Agronomy and Horticulture Department



Date of this Version



Epigenetic breeding in soybean doi: 10.1111/pbi.12919 Pages: 1836–1847


2018 The Authors. Plant Biotechnology Journal published by Society for Experimental Biology and The Association of Applied Biologists and John Wiley & Sons Ltd.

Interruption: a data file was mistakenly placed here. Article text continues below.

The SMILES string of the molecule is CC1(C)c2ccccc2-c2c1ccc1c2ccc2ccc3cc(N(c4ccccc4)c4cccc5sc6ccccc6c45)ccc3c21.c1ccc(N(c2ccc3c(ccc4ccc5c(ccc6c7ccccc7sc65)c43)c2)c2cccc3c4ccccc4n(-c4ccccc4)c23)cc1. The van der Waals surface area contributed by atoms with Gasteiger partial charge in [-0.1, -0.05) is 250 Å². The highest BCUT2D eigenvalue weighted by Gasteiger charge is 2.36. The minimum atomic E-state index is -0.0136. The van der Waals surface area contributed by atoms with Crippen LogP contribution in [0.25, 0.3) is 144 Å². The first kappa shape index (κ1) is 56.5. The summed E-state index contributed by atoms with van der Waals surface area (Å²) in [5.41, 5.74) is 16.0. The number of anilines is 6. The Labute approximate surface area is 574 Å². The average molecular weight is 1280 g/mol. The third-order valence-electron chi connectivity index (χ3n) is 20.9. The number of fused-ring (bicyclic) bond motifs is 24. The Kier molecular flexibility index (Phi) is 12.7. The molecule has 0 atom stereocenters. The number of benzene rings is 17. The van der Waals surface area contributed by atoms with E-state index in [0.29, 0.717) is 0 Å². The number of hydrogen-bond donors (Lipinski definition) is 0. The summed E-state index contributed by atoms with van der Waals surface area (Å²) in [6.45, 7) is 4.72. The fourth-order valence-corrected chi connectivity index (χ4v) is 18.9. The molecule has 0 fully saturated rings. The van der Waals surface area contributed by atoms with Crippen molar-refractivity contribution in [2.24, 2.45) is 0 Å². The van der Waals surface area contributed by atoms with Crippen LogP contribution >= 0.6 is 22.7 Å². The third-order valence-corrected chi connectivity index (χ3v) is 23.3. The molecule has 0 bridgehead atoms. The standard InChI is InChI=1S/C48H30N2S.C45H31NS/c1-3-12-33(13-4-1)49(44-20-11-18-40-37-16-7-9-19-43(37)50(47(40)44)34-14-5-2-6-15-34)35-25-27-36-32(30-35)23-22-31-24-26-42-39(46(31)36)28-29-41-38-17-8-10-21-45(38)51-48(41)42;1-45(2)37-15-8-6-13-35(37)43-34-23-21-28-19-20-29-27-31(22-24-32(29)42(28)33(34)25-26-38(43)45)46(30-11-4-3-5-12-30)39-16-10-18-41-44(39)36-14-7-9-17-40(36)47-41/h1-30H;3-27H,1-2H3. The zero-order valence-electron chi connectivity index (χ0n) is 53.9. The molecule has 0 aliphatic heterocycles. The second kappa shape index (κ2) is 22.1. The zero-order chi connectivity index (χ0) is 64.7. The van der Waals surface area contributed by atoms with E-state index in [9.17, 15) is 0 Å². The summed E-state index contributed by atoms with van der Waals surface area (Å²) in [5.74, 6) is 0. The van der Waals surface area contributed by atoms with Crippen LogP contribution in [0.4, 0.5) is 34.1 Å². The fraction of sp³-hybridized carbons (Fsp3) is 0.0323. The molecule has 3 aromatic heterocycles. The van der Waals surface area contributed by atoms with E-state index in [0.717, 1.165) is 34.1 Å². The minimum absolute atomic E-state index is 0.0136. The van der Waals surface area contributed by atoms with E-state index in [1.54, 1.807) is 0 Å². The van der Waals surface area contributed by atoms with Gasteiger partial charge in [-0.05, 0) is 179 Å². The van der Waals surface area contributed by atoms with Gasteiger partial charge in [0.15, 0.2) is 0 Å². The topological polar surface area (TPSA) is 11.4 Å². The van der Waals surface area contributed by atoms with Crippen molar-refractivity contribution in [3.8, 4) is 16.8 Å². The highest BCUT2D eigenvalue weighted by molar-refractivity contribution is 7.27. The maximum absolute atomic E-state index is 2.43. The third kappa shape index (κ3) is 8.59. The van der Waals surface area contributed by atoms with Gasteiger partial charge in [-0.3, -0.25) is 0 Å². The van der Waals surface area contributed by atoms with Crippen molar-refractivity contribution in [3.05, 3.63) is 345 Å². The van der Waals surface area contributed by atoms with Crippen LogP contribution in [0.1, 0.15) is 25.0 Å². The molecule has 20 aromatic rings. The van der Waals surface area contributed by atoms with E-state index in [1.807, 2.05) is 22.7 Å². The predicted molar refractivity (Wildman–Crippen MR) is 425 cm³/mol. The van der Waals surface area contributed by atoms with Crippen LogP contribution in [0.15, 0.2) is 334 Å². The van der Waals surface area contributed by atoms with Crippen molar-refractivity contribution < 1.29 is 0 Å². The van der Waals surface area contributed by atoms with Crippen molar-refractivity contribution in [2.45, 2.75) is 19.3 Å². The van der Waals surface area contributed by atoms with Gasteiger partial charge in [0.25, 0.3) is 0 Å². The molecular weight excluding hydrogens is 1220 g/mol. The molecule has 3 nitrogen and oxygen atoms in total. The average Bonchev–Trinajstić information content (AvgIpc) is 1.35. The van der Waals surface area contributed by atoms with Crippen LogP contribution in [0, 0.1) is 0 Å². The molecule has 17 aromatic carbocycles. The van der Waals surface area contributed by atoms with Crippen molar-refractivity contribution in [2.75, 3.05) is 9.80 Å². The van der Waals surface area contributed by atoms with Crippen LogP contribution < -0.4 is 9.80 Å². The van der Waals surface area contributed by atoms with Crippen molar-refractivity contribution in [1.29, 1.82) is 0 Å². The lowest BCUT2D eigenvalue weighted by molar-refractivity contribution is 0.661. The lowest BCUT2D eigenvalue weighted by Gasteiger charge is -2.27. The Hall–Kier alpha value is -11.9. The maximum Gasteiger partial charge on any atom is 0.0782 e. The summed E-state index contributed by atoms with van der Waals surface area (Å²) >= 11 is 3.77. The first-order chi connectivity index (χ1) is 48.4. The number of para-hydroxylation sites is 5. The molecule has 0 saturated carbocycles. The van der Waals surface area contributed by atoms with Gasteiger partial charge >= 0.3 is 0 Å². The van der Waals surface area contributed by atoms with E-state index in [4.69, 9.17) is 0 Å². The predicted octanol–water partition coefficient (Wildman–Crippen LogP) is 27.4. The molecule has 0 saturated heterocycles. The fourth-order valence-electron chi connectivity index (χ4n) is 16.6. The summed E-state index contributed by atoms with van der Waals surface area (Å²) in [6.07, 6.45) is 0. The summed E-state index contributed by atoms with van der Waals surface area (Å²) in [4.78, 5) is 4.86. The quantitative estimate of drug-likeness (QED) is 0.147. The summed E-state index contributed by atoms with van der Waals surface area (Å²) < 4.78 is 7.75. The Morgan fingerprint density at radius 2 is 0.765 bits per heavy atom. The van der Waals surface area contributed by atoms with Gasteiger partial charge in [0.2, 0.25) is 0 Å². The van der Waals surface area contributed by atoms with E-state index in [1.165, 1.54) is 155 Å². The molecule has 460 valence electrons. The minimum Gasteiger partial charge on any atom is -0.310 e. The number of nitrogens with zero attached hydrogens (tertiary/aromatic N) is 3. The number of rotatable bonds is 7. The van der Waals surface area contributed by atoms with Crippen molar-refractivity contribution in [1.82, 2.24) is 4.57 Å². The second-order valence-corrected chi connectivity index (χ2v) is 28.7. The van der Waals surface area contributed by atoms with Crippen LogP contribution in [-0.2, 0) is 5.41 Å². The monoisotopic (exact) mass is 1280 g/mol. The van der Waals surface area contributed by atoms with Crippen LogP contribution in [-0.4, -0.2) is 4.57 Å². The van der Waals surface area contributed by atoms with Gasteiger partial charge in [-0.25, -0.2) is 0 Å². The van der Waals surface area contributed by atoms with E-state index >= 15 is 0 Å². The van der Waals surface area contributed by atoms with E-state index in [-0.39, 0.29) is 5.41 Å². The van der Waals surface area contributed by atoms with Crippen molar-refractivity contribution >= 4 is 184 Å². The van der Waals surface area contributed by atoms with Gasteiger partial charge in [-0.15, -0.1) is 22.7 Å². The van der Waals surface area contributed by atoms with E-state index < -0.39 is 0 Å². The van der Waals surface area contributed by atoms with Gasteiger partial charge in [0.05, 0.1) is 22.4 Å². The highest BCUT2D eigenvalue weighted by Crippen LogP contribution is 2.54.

Epigenetic variation has been associated with a wide range of adaptive phenotypes in plants, but there exist few direct means for exploiting this variation. RNAi suppression of the plant-specific gene, MutS HOMOLOG1 (MSH1), in multiple plant species produces a range of developmental changes accompanied by modulation of defence, phytohormone and abiotic stress response pathways along with methylome repatterning. This msh1-conditioned developmental reprogramming is retained independent of transgene segregation, giving rise to transgene-null ‘memory’ effects. An isogenic memory line crossed to wild type produces progeny families displaying increased variation in adaptive traits that respond to selection. This study investigates amenability of the MSH1 system for inducing agronomically valuable epigenetic variation in soybean. We developed MSH1 epi-populations by crossing with msh1-acquired soybean memory lines. Derived soybean epi-lines showed increase in variance for multiple yield-related traits including pods per plant, seed weight and maturity time in both glasshouse and field trials. Selected epi-F2:4 and epi-F2:5 lines showed an increase in seed yield over wild type. By epi-F2:6, we observed a return of MSH1-derived enhanced growth back to wild-type levels. Epi-populations also showed evidence of reduced epitype-by-environment (e 9 E) interaction, indicating higher yield stability. Transcript profiling of epi-lines identified putative signatures of enhanced growth behaviour across generations. Genes related to cell cycle, abscisic acid biosynthesis and auxin response, particularly SMALL AUXIN UP RNAs (SAURs), were differentially expressed in epi-F2:4 lines that showed increased yield when compared to epi-F2:6. These data support the potential of MSH1-derived epigenetic variation in plant breeding for enhanced yield and yield stability.